- Li Mengyang, the North-South Divide, and Literati Learning in Ming China by Chang Woei Ong
In the field of late imperial literature, Li Mengyang 李夢陽 (1472–1529) is one of those figures whose name is familiar and whose importance is unquestioned but who is rarely the object of sustained attention. Indeed, the middle of the Ming (1368–1644) as a whole is under-studied, in Western languages especially, perhaps because it is difficult to reconcile the flourishing of "archaism" (fugu 復古) with the exciting, early modernish story of vernacularization and individualism in the last century of the dynasty. Chang Woei Ong emphasizes the point, apparent from much recent scholarship, that the dismissal of mid-Ming archaist writers as lifeless imitators rests on a profound misprision of the nature and aims of the archaist movement—although this portrayal fits a May Fourth narrative that celebrated late Ming innovation as an abortive modern moment. In this monograph, the first book-length treatment of Li Mengyang in English, Ong shows that [End Page 374] there is much more to say about a figure such as Li once we move past such stereotypes. One of the first presuppositions to overcome is that Li is of interest only as a poet and literary theorist; Ong shows that Li was a wide-ranging writer who displays a consistent style of thinking and whose ideas are best understood in light of his thought as a whole, the range of issues he responded to, and his position as a writer from northern China at a time when regional origin was an important matter of personal identity and public policy.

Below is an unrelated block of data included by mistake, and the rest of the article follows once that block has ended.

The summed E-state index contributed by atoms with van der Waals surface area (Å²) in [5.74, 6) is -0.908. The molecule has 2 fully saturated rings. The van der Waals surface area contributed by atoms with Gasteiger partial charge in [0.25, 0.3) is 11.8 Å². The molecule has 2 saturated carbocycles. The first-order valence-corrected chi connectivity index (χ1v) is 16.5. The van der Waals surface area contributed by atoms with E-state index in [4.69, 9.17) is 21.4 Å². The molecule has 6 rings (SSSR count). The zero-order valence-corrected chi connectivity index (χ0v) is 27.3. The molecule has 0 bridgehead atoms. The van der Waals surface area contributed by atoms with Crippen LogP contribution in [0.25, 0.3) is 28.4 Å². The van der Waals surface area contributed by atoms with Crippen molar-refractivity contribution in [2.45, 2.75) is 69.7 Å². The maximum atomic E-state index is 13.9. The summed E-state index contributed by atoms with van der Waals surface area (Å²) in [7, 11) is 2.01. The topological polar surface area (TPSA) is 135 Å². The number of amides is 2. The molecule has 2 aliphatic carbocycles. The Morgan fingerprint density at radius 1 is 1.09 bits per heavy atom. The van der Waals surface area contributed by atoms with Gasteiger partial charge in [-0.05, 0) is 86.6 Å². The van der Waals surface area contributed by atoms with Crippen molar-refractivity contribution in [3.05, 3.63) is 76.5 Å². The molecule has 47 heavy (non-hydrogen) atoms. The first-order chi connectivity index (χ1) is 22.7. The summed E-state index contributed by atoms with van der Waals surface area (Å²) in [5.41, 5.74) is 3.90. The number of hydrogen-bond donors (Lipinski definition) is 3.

Ong finds in Li a consistent defender of the underlying diversity of the cosmos, which operates according to knowable categories such as the ineluctable polarity of yin and yang but not according to fixed, uniform patterns. In this respect and others, Li vehemently rejected the vision of a universe underlain by li 理—principle, pattern, or coherence—that the Dao Learning (Daoxue 道學) masters of the Song had worked to establish. Although this epistemologically optimistic model, as expressed in classical commentaries and related texts by Zhu Xi 朱熹 (1130–1200) and others, had been enshrined as state orthodoxy in the early Ming, Li was not convinced that a universal pattern connected all things. He was more inclined to see the world as a site of constant struggle among forces, human or otherwise, and the human realm in particular as characterized by a diversity of personalities (xing 性), which give rise to sentiments (qing 情). Ethics, according to Ong's reading of Li, is about guiding the expression and realization of these sentiments toward appropriate modes of manifestation. Education, in general, is about the creation of opportunities for proper expression of sentiment. And writing, in particular, is at its best when correct forms are used to manifest qing. This conception of the world lies in the background to Li's most famous contribution: his advocacy of a set of suitable forms and models for particular kinds of literary expression.
Although Ong articulates a vision that makes Li into an original thinker on a variety of topics, including education, governance, historiography, and cosmology, Ong acknowledges that Li had little impact outside the literary realm. One factor may be the importance of regional identities in Ming intellectual life: Li, like most of the archaist thinkers later grouped as the Former Seven Masters (Qian qizi 前七子), was a northerner. Ong shows that his northern origins were both an important sociological fact and a cultural identification. Compared to southerners, northerners including Li tended to envision a society [End Page 375] in which the state played a relatively active role down to the local level. In practice, northern elites also depended more on the state for their social status. Combined with longstanding suppositions about regional distributions of personality and predispositions, these factors helped to create distinct literati communities in the two regions and affected the reception of writers identified with each region. Ong finds numerous references to Li Mengyang...